If Nintendo ever wants to “reboot” the franchise to be grittier, we hope it looks like this.
Trick your friends into thinking that you own an actual polar bear, all while supporting WWF.
What looks like a fish, sits like a fish and fries like a fish? A piece of wood.
Remember the joy of getting a fresh new pack of coloured pencils when you were a kid? The artistic possibilities! You were going to make masterpieces with those things, weren’t you? Unfortunately, coloured pencils are kind of a difficult tool to wield. For one thing, they’re hard to erase, meaning that whatever mistakes you make wind up lasting forever.
But this Japanese artist can make serious magic with nothing but paper and those same humble art supplies. In fact, his artwork depicting Tokyo street scenes looks so photo-realistic, we were almost fooled at first…
Look at the two Starbucks cups above. Can you tell which one is real and which one is a creation of colored pencils, pastels and ink? If not for a tiny bit hanging off the edge of the wood, we’d have been hard-pressed to choose.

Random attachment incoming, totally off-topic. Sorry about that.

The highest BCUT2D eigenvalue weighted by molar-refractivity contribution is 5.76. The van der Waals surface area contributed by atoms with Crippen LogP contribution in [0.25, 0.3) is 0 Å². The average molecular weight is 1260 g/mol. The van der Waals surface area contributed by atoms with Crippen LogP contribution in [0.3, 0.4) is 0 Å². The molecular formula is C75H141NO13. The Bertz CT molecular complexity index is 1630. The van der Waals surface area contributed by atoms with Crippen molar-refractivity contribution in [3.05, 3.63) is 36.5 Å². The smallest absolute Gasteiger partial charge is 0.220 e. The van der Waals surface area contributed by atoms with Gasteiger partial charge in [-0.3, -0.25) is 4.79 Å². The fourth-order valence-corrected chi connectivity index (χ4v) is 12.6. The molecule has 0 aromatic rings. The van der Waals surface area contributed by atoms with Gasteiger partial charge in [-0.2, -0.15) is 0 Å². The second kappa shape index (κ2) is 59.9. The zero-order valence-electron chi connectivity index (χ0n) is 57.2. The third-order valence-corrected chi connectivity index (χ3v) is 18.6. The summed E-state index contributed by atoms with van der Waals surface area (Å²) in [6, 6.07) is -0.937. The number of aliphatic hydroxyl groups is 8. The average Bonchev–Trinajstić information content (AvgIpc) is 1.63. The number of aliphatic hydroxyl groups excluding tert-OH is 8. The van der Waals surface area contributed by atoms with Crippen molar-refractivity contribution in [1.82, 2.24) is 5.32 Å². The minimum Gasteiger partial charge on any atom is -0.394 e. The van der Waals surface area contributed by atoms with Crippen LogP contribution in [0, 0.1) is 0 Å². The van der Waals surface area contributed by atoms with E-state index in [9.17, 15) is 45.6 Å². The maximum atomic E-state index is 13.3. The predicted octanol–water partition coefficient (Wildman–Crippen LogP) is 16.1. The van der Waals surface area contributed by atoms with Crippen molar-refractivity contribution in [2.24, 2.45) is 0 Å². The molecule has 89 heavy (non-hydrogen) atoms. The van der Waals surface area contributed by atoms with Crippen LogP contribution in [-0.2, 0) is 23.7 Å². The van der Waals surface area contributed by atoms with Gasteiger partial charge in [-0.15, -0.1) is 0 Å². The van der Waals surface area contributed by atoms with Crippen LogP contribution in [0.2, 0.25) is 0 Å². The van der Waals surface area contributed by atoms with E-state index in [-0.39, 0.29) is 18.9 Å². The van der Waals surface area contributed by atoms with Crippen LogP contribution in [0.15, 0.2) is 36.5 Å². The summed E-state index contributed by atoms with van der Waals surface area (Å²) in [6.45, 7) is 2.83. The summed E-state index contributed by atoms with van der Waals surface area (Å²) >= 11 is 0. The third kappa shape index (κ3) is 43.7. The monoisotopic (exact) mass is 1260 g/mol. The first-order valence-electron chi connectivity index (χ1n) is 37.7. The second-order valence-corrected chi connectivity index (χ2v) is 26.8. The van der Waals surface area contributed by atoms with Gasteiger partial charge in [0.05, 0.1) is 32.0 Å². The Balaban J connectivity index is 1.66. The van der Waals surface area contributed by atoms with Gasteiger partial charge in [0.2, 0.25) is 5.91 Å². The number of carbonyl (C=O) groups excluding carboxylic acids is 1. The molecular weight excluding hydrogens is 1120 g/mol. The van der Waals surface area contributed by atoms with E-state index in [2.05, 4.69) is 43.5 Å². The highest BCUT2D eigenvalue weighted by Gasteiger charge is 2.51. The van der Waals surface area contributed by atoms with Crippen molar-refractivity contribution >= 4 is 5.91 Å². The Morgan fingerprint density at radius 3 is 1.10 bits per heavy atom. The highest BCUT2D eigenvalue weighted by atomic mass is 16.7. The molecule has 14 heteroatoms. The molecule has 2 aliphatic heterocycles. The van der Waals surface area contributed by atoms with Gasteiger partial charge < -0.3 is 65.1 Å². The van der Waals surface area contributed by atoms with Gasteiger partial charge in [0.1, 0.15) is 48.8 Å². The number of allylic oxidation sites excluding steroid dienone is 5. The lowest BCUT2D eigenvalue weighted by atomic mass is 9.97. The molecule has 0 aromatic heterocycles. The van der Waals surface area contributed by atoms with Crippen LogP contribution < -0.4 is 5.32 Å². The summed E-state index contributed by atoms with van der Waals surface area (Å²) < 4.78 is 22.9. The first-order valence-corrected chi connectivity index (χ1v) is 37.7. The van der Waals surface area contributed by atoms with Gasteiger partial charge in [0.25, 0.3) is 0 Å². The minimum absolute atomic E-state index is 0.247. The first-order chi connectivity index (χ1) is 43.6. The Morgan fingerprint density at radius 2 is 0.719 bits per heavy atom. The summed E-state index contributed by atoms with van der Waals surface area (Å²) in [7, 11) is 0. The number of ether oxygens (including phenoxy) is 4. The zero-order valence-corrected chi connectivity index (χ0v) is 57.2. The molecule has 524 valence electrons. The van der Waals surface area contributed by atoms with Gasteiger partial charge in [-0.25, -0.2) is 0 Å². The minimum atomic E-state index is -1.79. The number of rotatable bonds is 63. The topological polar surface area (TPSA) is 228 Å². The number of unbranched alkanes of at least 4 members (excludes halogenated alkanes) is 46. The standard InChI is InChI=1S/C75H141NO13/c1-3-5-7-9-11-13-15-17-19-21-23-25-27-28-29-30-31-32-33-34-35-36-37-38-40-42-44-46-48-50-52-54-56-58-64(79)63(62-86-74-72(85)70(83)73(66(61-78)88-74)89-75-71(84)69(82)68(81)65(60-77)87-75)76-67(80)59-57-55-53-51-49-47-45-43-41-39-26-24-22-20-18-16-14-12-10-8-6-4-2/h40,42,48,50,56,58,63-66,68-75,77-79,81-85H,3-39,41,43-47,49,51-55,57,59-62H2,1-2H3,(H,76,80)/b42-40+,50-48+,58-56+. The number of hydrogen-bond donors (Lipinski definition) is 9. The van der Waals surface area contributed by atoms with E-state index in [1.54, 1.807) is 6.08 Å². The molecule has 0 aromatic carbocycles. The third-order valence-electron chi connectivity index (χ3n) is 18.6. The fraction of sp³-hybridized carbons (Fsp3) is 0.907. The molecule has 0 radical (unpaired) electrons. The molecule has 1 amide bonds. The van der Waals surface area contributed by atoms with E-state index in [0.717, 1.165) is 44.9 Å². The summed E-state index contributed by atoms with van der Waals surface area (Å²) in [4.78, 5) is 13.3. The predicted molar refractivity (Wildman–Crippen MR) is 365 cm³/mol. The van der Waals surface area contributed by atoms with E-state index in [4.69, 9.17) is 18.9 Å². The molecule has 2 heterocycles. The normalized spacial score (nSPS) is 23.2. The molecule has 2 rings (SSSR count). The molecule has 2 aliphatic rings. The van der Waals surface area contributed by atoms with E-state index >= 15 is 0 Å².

This is the incredibly realistic work of Singaporean artist Ivan Hoo.
In Japan it is not uncommon to be standing outside a restaurant, drooling over what you think are actual dishes made in the kitchen, when you remember that they’re just pieces of plastic. At times these plastic dishes look so real that you wonder whether the restaurant really did put plates of its food in the window, but more often than not it’s simply that the person who made them is genuinely skilled.
if you’ve never see this fake plastic food with your own eyes, it may be hard to imagine the uncanny feeling it can create. But you might get an idea of what it’s like when I tell you that the photo of Angelina Jolie as Maleficent up there is in fact a painted doll.
We tracked down the creator of this incredible work online and have a bunch of photos after the jump that you really have to see.
Ramon Bruin (31) is a Dutch artist who has taken simple pencil drawing and magically brought them to new life in the third dimension. His quest for more realism led his to start learning the airbrush 10 years ago as it “is a great technique for making paintings with depth and realism.”
Applying the lessons he learnt, he put down the airbrush for a standard pencil and paper since 2010 to try and make the same effect.